Lithops are some of the most fascinating and unusual plants from the most dry and arid regions of Africa. In fact, they are an excellent example of survival for their ability to grow under extremely dry conditions and camouflage themselves for protection from animals. Lithops are so good at blending themselves with their surroundings that one can hardly spot these unusual plants in their native habitat where they grow among pebbles and rocks. For this reason, Lithops are also known as Living Stones.
Lithops, The Living Stones, Image by yellowcloud (flickr)
Typically, a Lithops plant consists of two fleshy leaves with fissures on their top. The pair of leaves dries up every winter giving way to a fresh pair of succulent leaves. The leaves usually stray buried in the soil with only the top surface exposed to the climate. This top surface varies in colors and patterns according to the climate and distribution of plants.
Growing Lithops plants could be challenging but with a bit of practice you can grow them as ornamental plants in your dish gardens or as container plants. When growing Lithops at home, be very careful when watering Lithops. Since these succulent plants have a lot of water stored in their leaves, they do not require regular watering. If you living in regions of mild climate, keep Lithops completely dry during winter since plants would extract sufficient water from drying pair of leaves. Water barely enough to wet the soil surface in summer. In hotter climates, Lithops go dormant during summer. At this time, they should be kept dry (water slightly only when leaves start shrinking). In tropical climates, allow Lithops plants to stay dormant in summer and start watering in winter.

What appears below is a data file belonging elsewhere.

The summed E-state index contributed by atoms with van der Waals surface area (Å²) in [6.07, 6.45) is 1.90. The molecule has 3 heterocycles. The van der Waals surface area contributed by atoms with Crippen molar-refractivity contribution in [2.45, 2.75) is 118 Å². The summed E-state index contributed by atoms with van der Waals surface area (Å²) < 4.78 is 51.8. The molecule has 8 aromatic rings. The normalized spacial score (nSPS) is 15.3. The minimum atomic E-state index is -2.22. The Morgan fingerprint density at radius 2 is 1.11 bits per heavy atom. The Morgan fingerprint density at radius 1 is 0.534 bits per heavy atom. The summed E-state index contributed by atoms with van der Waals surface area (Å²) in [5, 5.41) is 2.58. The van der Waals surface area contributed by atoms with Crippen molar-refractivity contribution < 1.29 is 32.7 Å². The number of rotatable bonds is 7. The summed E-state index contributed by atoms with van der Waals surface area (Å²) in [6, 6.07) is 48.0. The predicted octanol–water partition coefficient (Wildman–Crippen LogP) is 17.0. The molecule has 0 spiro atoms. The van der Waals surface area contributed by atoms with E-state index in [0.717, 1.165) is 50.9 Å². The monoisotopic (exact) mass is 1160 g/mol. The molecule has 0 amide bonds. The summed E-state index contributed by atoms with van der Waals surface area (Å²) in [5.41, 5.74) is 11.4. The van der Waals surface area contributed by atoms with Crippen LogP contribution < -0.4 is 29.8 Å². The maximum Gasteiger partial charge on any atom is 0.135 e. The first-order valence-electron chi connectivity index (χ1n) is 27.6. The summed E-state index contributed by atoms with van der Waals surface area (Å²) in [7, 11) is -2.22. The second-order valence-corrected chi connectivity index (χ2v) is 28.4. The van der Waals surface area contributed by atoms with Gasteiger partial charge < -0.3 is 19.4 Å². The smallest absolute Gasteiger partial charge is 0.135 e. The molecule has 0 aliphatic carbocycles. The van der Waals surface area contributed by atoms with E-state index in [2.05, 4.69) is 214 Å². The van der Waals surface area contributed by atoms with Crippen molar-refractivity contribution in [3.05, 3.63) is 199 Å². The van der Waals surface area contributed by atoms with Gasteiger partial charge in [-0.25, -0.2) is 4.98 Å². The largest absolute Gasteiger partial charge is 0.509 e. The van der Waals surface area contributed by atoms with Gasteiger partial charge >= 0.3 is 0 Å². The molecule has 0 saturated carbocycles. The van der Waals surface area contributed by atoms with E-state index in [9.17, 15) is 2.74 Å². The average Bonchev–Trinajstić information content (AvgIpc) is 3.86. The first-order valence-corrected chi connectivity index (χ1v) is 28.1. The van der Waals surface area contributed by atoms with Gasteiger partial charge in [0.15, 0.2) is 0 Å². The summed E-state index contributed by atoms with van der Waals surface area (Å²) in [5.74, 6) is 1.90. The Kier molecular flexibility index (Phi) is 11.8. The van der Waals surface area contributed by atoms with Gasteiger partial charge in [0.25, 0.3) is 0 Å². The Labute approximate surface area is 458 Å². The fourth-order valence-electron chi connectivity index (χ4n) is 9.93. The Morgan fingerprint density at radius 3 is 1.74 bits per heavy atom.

The name ‘lithops’ is derived from two Greek words ‘lithos’ (stones) and ‘ops’ (face).
Lithops generally bloom and grow in autumn or spring. Flowers are white or yellow and emit sweet fragrance. These small yet attractive flowers appear from the center of the pair of leaves.
How to grow Lithops ‘Living Stones’
Unlike in their native habitat, Lithops do not adopt easily to climate outside their native habitat so it is important to understand specific requirements of each species. Generally, it is advised to provide Lithops with filtered but ample sunlight. Grow them in porous and well-drained soil and provide just barely sufficient water in growing season. Lithops can be grown from seeds or off springs.